If your company is like the other millions of organizations in the United States jumping on board with the contingent workforce, then you need to prioritize your contingent labor management today. With an increasing number of contingent workers making up your total workforce, it’s only going to get more complex, confusing, and risky to manage these workers without effective management processes and the right technology in place to help. You won’t be able to minimize costs, reduce risks, or ensure optimal productivity with disjointed, disorganized management processes.
You need to adopt appropriate contingent labor management today—here’s why.
The Risk of Misclassification Is Huge
Managing contingent workers is a lot more risky than managing typical employees who are on your payroll. You need separate management processes for these workers—you can’t treat them like they’re employees, no matter how inconvenient or unfair it might be. You can’t provide them with tools and equipment, you can’t train them, you can’t pay them for overtime, you can’t add them to your incentive programs or give them additional rewards, or even give them access to your company gym. Why? Because then the U.S. Department of Labor and the IRS might consider them to be employees, which means you’ll be hit with tons of fines, penalties, and fees for worker misclassification.
The more contingent workers you have on the staff, the bigger your risks will be, and in turn, the bigger your fines and penalties might be. As many workers fall into a gray area where they could be classified as either contractor or employee, you need to make sure you’re always making the right call. And you need to make sure that if the situation changes, that you adjust your management style and paperwork to reflect current circumstances. This can be incredibly difficult to keep track of and do properly without effective contingent labor management. And since the U.S. government is now cracking down on cases of misclassification more diligently than ever before, it’s critical that you prioritize effective contingent labor management now.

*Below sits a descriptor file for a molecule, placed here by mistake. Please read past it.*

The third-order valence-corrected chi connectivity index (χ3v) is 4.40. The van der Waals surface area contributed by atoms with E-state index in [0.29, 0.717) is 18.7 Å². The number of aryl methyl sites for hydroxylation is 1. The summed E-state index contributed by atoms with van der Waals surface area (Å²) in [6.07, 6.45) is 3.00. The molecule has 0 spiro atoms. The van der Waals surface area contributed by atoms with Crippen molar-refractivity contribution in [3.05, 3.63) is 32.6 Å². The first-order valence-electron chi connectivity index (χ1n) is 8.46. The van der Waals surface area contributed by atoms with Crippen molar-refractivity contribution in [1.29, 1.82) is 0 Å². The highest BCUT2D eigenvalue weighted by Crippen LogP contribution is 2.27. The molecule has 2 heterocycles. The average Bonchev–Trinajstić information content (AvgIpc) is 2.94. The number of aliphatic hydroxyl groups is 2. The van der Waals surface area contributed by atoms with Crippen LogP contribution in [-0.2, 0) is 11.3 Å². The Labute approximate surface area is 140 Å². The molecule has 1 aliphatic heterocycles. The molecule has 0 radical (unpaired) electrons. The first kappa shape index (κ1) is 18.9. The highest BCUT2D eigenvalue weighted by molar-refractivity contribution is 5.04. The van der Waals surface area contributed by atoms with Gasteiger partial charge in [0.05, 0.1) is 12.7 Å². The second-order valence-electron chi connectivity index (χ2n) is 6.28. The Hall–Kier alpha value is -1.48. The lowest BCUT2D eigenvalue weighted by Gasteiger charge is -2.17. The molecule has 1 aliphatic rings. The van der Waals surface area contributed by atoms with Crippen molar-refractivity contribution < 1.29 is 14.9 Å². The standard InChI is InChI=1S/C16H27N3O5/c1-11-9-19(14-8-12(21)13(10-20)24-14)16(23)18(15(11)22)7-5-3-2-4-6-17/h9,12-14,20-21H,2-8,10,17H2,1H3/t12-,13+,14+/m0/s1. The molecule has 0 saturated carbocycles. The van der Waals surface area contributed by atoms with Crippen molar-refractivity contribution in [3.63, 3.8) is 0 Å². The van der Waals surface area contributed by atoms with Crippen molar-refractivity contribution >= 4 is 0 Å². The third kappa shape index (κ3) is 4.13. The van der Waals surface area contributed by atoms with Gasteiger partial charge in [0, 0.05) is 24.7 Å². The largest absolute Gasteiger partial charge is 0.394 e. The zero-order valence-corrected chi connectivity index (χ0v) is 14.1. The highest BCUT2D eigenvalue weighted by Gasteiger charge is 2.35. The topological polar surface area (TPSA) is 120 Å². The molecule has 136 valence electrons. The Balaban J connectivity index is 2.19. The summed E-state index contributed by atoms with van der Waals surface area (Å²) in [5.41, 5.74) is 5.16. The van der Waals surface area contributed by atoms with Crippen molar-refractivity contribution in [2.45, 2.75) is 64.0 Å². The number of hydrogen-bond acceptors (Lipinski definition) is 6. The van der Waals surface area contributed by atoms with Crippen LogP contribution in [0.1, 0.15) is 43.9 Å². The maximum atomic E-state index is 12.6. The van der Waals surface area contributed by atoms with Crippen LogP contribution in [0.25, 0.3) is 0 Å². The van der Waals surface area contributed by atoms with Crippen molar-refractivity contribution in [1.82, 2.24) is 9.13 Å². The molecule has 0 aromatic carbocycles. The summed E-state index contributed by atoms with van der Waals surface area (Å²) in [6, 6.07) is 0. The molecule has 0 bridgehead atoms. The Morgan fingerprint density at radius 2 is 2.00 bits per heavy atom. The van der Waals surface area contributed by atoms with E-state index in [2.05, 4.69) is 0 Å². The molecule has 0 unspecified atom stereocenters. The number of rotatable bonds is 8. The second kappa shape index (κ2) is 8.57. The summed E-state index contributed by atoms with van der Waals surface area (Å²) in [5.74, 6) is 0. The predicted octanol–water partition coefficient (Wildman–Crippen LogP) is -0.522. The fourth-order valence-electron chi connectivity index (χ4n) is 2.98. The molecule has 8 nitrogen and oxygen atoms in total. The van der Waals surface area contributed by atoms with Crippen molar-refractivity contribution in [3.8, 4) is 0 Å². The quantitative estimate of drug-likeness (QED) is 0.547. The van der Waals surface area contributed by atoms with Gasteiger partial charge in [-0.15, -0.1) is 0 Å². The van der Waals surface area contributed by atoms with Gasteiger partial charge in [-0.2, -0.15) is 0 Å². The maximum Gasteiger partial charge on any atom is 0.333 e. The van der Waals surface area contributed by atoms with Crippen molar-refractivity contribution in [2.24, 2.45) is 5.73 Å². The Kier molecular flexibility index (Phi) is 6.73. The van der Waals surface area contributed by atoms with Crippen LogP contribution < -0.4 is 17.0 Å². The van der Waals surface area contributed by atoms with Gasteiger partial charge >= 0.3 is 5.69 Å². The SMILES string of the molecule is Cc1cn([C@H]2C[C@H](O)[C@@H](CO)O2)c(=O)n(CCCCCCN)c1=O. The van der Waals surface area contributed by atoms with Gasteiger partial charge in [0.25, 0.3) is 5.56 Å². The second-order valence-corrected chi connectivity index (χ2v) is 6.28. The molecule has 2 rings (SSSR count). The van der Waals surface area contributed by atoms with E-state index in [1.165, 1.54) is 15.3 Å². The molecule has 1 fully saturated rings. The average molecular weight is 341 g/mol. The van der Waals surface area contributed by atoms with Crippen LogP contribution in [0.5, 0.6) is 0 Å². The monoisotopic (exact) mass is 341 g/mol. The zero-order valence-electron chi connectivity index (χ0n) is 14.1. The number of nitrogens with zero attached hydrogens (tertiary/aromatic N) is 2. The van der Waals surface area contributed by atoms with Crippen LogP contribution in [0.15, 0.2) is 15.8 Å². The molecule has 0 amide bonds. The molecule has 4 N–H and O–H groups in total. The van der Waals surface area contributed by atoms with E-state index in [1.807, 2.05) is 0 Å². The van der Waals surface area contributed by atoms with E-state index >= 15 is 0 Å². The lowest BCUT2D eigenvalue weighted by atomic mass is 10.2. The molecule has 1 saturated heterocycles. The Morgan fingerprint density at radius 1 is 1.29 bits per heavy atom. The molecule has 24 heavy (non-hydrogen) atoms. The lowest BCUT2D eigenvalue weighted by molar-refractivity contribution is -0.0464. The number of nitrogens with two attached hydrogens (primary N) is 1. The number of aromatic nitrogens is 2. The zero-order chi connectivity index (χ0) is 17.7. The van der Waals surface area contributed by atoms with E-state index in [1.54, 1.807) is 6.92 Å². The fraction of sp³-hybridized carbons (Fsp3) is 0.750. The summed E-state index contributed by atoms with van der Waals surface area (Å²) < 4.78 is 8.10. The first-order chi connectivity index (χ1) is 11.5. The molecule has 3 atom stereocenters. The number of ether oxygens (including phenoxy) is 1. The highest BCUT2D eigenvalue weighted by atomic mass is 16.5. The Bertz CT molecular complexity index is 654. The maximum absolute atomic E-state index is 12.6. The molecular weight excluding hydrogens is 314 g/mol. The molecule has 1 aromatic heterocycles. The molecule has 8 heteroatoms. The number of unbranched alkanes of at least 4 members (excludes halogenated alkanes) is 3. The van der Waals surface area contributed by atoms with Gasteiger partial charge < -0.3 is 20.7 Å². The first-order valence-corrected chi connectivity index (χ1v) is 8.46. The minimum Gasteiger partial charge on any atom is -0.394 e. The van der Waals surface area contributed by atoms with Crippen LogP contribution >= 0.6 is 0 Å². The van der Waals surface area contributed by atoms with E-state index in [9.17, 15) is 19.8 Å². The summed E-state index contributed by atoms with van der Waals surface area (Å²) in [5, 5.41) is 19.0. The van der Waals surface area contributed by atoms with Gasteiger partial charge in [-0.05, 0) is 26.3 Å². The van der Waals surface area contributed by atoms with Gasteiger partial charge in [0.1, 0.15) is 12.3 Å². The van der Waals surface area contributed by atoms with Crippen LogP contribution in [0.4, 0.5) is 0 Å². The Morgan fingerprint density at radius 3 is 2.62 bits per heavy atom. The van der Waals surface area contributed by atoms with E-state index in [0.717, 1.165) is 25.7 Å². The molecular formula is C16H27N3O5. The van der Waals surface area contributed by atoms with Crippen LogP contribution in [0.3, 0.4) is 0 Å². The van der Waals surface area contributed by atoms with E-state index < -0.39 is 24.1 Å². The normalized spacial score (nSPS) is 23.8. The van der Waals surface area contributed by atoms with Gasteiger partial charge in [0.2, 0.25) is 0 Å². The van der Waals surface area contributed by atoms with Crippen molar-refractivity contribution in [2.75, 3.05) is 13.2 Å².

Payments Can Be Complex
You pay your contingent workforce through a separate process—they aren’t on your typical payroll like the rest of your employees. And each independent contractor will likely be paid at a different rate, and on a different schedule, which means you could easily lose track of who you’ve already paid, who you need to pay, and how much you need to dish out and when. You might not even be able to keep track of all of your contracts with your workers for reference if you don’t have effective contingent labor management processes in place.
You also won’t be able to effectively budget your spend on your contingent workforce when you have no visibility and can’t keep track of your payments to these workers. But contingent labor management will give you the insights, efficiency, and organization you need to be on top of contingent workers’ payments so you can ensure they’re being paid correctly and on time, and so you can avoid costly errors and wasted time through disorganized payment processes.
You Need to Be Able to Measure Performance
How will you get the best value for your dollar if you can’t measure your contingent workers’ performance? You won’t be able to know until it’s too late if problems arise or if you’re paying a high price for subpar work. This will only lead to higher costs for poor value. To be able to track, measure, and analyze their performance, you need workforce data. You need the right key performance indicators and metrics in place to truly understand how your workers are performing. Such data can give you the insights you need to make more informed hiring, staffing, and scheduling decisions to ensure that optimal productivity is being met to your standards and based on the contracts you’ve signed with your contingent workers.